Thursday, July 21, 2011

Review: Grave Peril by Jim Butcher. Book 3 of the Harry Dresden Files

Harry Dresden returns in another Urban Fantasy Mystery. This time, ghosts are running amok, causing chaos and killing people and similar shenanigans. Harry must go out with his new side-kick, Michael a Knight of the Cross, and stop this sudden tidal wave of deadly ghost activity.

Following the exhausting and dangerous trail finds that someone is tormenting and manipulating these ghosts raising them and encouraging them to spread their havoc – and further, in doing so they are thinning the barrier between the real world and the Nevernever, allowing more and darker spirits to emerge. As if that weren't enough, there is something else out there, a Nightmare that is darker than any ghost they've faced that is hunting Harry and his friends specifically.

Harry must find how they are all connected and what lies behind the ghosts, the Nightmare, the thinning of the Nevernever all the while dodging his faerie godmother who hunts him and seeks to drag him away to be her slave – and even that must be done while negotiating the twisted and convoluted plots of the vampires as Bianca, an old enemy, rises within their ranks.

It's a desperate fight to keep body and soul together – and to protect those he cares about who are being targeted by forces even Harry can't comprehend.

In the past 2 reviews I said that Harry Dresden wonderfully walked that fine line of a good mystery novel – it managed to be complicated and puzzling without being convoluted. Well, sadly, I think in Grave Danger, we lost that balance. The machinations that drove the antagonists just came off to me as so incredibly weak. It struck me as an immensely complicated plan to try and kill Harry when really there would be 101 easier ways to manage it – a guy with a gun for example, poison... hells anything that wouldn't involve city wide chaos, immense personal risk and no small amount of cost and loss. I just really can't get behind people having an 18 step plan to kill someone when a bullet to the head would have done just as much and better. It doesn't even follow that the antagonists engaged in this long complex plan to hide their involvement or obtain plausible deniability – since the climax revolves around a big public show down.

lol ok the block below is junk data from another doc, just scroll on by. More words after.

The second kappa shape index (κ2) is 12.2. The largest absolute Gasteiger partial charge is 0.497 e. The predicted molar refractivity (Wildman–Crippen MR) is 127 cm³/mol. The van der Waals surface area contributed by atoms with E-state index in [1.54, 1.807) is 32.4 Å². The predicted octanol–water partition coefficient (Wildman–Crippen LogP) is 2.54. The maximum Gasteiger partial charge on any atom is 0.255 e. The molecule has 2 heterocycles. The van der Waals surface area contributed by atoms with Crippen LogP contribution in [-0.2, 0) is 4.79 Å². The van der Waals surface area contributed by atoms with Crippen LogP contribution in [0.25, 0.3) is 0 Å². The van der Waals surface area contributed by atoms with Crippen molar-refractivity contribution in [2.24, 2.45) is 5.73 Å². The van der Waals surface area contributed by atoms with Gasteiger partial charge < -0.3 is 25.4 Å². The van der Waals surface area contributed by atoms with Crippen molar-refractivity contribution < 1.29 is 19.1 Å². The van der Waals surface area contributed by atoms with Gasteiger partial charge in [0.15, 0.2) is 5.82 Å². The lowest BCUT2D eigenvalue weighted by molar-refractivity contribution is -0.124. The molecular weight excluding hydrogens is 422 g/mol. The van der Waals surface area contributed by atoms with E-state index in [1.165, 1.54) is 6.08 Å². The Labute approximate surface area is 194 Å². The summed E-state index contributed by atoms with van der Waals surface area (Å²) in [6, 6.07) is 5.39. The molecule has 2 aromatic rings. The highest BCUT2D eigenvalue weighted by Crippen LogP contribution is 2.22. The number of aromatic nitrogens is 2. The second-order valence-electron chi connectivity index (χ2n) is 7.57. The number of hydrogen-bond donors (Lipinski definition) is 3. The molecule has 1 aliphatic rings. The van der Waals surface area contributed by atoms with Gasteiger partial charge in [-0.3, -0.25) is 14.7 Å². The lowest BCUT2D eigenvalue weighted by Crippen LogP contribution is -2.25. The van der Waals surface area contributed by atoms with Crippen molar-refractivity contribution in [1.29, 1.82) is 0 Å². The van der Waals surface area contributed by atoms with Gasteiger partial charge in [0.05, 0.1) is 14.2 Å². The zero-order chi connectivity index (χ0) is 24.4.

Also not to my taste was the continuing lack of meta-plot. Here, again I'm going to make the same complaint. Yes, your mileage may vary, but there doesn't feel to be any great links between the books, especially since so many of the side characters were completely absent from this book. They're rarely compelling at the best of times, but neither Murphy nor Susan got much in the way of screen time. It jars even more that we have an entirely new side-character, Michael the Knight of the Cross, who just appeared from nowhere, with no previous mention and is now a good friend and colleague of Harry Dresden. I actually had to check to make sure I hadn't missed a book – but no, he's just been parachuted in. At least this book looks like it's setting up meta-plot.